I think everyone ought to have the opportunity to spend five days with two busloads of teenagers! Being together 24/7 was so enlightening and exciting and, in some ways, discouraging. I learned so much from them!
One of the things we talked about a lot in the weeks prior to the trip was that this would be a group activity. (That’s a difficult concept in our radically self-sufficient culture where private rights and ultra-individualism are worshiped with great enthusiasm.) One of the priorities for traveling with teens is staying together and we had a great adult-to-student ratio of no more than four students for every adult. From the first stop for food, many of the students complained about not being allowed to wander off on their own – the were required to stay with their chaperon.
One girl said to me, “I need my personal space.” I replied, “Great, you can have all the space you need once we get back to school but not now.” She glared at me and stomped off. Individualism.
Many of the meals were provided but the selection was always limited. For instance, at Bubba Gump’s the choices were Shrimp, Fish and Chips, or a Cheese Burger. One guy saw a poster advertising crab – but that wasn’t an option for the group. He wanted crab and couldn’t understand why that wasn’t a choice even if he was willing to pay for it. Being part of a group means giving up my right to demand my way. Individualism.
One student got very upset when the security guard at the hotel stopped her in the hallway. All she wanted to do was get her cell phone from her sister in a room across and down the hall – at 1:30 in the morning. But all the students had been told they were to stay in their rooms from lights out until time for breakfast. Individualism.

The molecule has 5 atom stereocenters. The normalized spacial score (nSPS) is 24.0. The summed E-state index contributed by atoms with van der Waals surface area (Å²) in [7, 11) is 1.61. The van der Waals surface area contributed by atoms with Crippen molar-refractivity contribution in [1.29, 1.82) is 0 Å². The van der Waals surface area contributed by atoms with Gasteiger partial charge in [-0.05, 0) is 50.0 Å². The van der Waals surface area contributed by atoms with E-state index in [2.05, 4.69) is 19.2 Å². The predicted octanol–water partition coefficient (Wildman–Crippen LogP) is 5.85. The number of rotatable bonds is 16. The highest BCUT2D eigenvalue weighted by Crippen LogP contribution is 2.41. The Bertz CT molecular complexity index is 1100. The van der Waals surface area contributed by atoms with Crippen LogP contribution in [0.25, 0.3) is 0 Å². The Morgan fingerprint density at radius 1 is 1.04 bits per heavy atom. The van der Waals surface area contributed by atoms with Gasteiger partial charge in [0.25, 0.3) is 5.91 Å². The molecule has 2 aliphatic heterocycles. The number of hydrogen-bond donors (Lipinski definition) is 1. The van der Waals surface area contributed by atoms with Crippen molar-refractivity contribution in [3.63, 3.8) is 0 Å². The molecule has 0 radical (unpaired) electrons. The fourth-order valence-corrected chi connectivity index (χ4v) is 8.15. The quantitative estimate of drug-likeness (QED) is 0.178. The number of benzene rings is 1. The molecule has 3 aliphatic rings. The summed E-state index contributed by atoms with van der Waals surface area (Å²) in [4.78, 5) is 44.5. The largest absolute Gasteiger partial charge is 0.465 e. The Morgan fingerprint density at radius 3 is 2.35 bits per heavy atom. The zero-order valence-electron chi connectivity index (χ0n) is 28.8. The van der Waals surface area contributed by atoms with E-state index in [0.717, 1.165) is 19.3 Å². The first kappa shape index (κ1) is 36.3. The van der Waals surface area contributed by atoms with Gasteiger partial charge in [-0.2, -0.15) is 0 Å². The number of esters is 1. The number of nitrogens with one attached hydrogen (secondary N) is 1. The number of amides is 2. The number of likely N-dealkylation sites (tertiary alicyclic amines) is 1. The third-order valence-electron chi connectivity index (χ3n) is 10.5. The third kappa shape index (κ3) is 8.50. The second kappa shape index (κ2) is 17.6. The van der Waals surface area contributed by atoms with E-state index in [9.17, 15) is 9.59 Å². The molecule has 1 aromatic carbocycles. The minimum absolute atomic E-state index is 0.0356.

Because we worship individualism more than we worship God, we’ve allowed this individualism to creep into the church as well. People tell me, “I wanted the church to have a video projector, so I used my tithe and bought one.” What arrogant individualism! First of all, if you decide how to spend the money that ought to be given to God, does it really count as tithe? Second, what if the leadership had already determined that fixing the sound system was a higher priority than a video projector? Individualism.
People who are far from God, and especially teenagers and young adults, see this level of individualism in our churches and in our lives and assume the church approves. Do we? Don’t the Scriptures call us to die to self and set aside the old ways in order to function as a community? It seems to me that we are called to live as a group – crucifying our selfish agenda in order to live in koinonia.
How do we address our culture’s destructive individualism? It starts in my life and yours. It gets worked out in the household of faith. Somehow we have to learn how to do this in ways that are obvious without being preachy. People who are far from God don’t want to be told what to do and what not to do – they need to have it modeled for them.
The “little trinity” of me, myself and I much be rejected in order to center our attention, by the power of the Holy Spirit, on the God and Father of our Lord Jesus Christ.
We become living sacrifices in order to allow the Holy Spirit to radically transform our minds, attitudes, priorities, and lifestyle.
Together in Christ